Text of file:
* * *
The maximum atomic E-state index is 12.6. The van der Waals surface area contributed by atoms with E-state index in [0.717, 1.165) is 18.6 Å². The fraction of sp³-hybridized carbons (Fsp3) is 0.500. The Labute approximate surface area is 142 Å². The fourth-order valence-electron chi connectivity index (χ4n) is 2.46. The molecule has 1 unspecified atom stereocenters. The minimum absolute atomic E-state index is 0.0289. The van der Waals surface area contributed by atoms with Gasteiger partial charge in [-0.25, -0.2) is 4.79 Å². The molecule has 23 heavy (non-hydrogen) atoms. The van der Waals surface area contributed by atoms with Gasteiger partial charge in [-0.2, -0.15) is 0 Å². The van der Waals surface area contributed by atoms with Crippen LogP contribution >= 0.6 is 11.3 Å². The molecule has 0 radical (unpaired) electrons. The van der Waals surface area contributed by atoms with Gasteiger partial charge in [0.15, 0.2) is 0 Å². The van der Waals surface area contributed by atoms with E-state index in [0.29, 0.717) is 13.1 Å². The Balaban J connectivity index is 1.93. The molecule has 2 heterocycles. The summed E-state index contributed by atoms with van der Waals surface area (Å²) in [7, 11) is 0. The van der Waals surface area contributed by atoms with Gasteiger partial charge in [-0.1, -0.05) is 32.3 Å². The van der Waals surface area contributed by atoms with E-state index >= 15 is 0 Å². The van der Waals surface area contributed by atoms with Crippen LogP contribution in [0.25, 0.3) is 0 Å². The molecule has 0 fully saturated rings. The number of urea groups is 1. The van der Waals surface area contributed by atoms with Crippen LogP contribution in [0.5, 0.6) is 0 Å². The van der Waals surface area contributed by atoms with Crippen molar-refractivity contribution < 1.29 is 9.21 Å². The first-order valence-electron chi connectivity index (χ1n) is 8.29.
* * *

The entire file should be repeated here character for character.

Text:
The maximum atomic E-state index is 12.6. The van der Waals surface area contributed by atoms with E-state index in [0.717, 1.165) is 18.6 Å². The fraction of sp³-hybridized carbons (Fsp3) is 0.500. The Labute approximate surface area is 142 Å². The fourth-order valence-electron chi connectivity index (χ4n) is 2.46. The molecule has 1 unspecified atom stereocenters. The minimum absolute atomic E-state index is 0.0289. The van der Waals surface area contributed by atoms with Gasteiger partial charge in [-0.25, -0.2) is 4.79 Å². The molecule has 23 heavy (non-hydrogen) atoms. The van der Waals surface area contributed by atoms with Gasteiger partial charge in [-0.2, -0.15) is 0 Å². The van der Waals surface area contributed by atoms with Crippen LogP contribution >= 0.6 is 11.3 Å². The molecule has 0 radical (unpaired) electrons. The van der Waals surface area contributed by atoms with Gasteiger partial charge in [0.15, 0.2) is 0 Å². The van der Waals surface area contributed by atoms with E-state index in [0.29, 0.717) is 13.1 Å². The Balaban J connectivity index is 1.93. The molecule has 2 heterocycles. The summed E-state index contributed by atoms with van der Waals surface area (Å²) in [7, 11) is 0. The van der Waals surface area contributed by atoms with Gasteiger partial charge in [-0.1, -0.05) is 32.3 Å². The van der Waals surface area contributed by atoms with E-state index >= 15 is 0 Å². The van der Waals surface area contributed by atoms with Crippen LogP contribution in [0.25, 0.3) is 0 Å². The molecule has 0 fully saturated rings. The number of urea groups is 1. The van der Waals surface area contributed by atoms with Crippen LogP contribution in [0.5, 0.6) is 0 Å². The van der Waals surface area contributed by atoms with Crippen molar-refractivity contribution < 1.29 is 9.21 Å². The first-order valence-electron chi connectivity index (χ1n) is 8.29.